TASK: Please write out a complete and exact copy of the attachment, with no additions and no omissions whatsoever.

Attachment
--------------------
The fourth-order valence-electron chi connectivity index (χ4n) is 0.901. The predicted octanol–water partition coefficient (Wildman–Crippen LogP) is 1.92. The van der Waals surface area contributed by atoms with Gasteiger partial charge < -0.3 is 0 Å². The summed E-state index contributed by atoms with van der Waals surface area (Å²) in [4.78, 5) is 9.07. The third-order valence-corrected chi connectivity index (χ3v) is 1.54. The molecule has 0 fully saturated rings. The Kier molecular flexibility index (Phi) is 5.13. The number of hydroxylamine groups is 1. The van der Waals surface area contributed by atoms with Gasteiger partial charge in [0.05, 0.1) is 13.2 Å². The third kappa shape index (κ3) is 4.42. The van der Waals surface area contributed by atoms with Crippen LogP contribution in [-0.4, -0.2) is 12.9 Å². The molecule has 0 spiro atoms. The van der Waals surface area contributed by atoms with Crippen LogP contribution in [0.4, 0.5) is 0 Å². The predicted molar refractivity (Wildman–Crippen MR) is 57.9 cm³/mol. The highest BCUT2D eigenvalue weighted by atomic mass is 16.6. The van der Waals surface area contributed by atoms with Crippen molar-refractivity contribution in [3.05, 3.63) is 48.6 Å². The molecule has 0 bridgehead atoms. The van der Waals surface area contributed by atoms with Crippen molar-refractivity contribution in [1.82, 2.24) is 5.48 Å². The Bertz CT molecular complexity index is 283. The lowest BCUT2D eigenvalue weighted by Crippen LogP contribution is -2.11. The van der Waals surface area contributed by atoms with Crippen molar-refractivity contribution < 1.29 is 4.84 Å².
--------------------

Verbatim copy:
The fourth-order valence-electron chi connectivity index (χ4n) is 0.901. The predicted octanol–water partition coefficient (Wildman–Crippen LogP) is 1.92. The van der Waals surface area contributed by atoms with Gasteiger partial charge < -0.3 is 0 Å². The summed E-state index contributed by atoms with van der Waals surface area (Å²) in [4.78, 5) is 9.07. The third-order valence-corrected chi connectivity index (χ3v) is 1.54. The molecule has 0 fully saturated rings. The Kier molecular flexibility index (Phi) is 5.13. The number of hydroxylamine groups is 1. The van der Waals surface area contributed by atoms with Gasteiger partial charge in [0.05, 0.1) is 13.2 Å². The third kappa shape index (κ3) is 4.42. The van der Waals surface area contributed by atoms with Crippen LogP contribution in [-0.4, -0.2) is 12.9 Å². The molecule has 0 spiro atoms. The van der Waals surface area contributed by atoms with Crippen LogP contribution in [0.4, 0.5) is 0 Å². The predicted molar refractivity (Wildman–Crippen MR) is 57.9 cm³/mol. The highest BCUT2D eigenvalue weighted by atomic mass is 16.6. The van der Waals surface area contributed by atoms with Crippen molar-refractivity contribution in [3.05, 3.63) is 48.6 Å². The molecule has 0 bridgehead atoms. The van der Waals surface area contributed by atoms with Crippen molar-refractivity contribution in [1.82, 2.24) is 5.48 Å². The Bertz CT molecular complexity index is 283. The lowest BCUT2D eigenvalue weighted by Crippen LogP contribution is -2.11. The van der Waals surface area contributed by atoms with Crippen molar-refractivity contribution < 1.29 is 4.84 Å².